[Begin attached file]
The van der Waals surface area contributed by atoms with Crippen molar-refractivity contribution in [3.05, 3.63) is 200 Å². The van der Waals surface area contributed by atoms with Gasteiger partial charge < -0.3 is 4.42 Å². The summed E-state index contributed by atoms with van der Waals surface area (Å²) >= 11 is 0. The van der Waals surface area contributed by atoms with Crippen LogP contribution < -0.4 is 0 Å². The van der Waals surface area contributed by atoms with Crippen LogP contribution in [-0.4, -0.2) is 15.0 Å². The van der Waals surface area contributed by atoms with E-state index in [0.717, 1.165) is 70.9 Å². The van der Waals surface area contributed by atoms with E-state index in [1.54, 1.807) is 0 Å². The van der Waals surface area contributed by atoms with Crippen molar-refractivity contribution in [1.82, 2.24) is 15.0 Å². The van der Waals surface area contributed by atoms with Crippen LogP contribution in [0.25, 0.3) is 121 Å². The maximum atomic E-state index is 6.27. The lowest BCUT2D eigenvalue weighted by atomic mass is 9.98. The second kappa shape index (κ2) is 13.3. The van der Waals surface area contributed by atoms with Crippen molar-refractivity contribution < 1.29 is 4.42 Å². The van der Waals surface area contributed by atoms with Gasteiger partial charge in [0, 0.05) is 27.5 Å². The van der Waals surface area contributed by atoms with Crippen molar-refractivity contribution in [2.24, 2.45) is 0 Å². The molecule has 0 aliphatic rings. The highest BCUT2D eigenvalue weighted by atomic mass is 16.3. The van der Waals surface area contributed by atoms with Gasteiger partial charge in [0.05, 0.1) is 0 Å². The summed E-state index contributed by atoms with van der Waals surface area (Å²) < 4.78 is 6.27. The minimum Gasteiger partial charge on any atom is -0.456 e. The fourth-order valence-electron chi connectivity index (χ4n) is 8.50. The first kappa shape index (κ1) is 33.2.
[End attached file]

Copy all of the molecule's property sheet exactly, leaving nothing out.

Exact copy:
The van der Waals surface area contributed by atoms with Crippen molar-refractivity contribution in [3.05, 3.63) is 200 Å². The van der Waals surface area contributed by atoms with Gasteiger partial charge < -0.3 is 4.42 Å². The summed E-state index contributed by atoms with van der Waals surface area (Å²) >= 11 is 0. The van der Waals surface area contributed by atoms with Crippen LogP contribution < -0.4 is 0 Å². The van der Waals surface area contributed by atoms with Crippen LogP contribution in [-0.4, -0.2) is 15.0 Å². The van der Waals surface area contributed by atoms with E-state index in [0.717, 1.165) is 70.9 Å². The van der Waals surface area contributed by atoms with E-state index in [1.54, 1.807) is 0 Å². The van der Waals surface area contributed by atoms with Crippen molar-refractivity contribution in [1.82, 2.24) is 15.0 Å². The van der Waals surface area contributed by atoms with Crippen LogP contribution in [0.25, 0.3) is 121 Å². The maximum atomic E-state index is 6.27. The lowest BCUT2D eigenvalue weighted by atomic mass is 9.98. The second kappa shape index (κ2) is 13.3. The van der Waals surface area contributed by atoms with Crippen molar-refractivity contribution < 1.29 is 4.42 Å². The van der Waals surface area contributed by atoms with Gasteiger partial charge in [0, 0.05) is 27.5 Å². The van der Waals surface area contributed by atoms with Crippen molar-refractivity contribution in [2.24, 2.45) is 0 Å². The molecule has 0 aliphatic rings. The highest BCUT2D eigenvalue weighted by atomic mass is 16.3. The van der Waals surface area contributed by atoms with Gasteiger partial charge in [0.05, 0.1) is 0 Å². The summed E-state index contributed by atoms with van der Waals surface area (Å²) < 4.78 is 6.27. The minimum Gasteiger partial charge on any atom is -0.456 e. The fourth-order valence-electron chi connectivity index (χ4n) is 8.50. The first kappa shape index (κ1) is 33.2.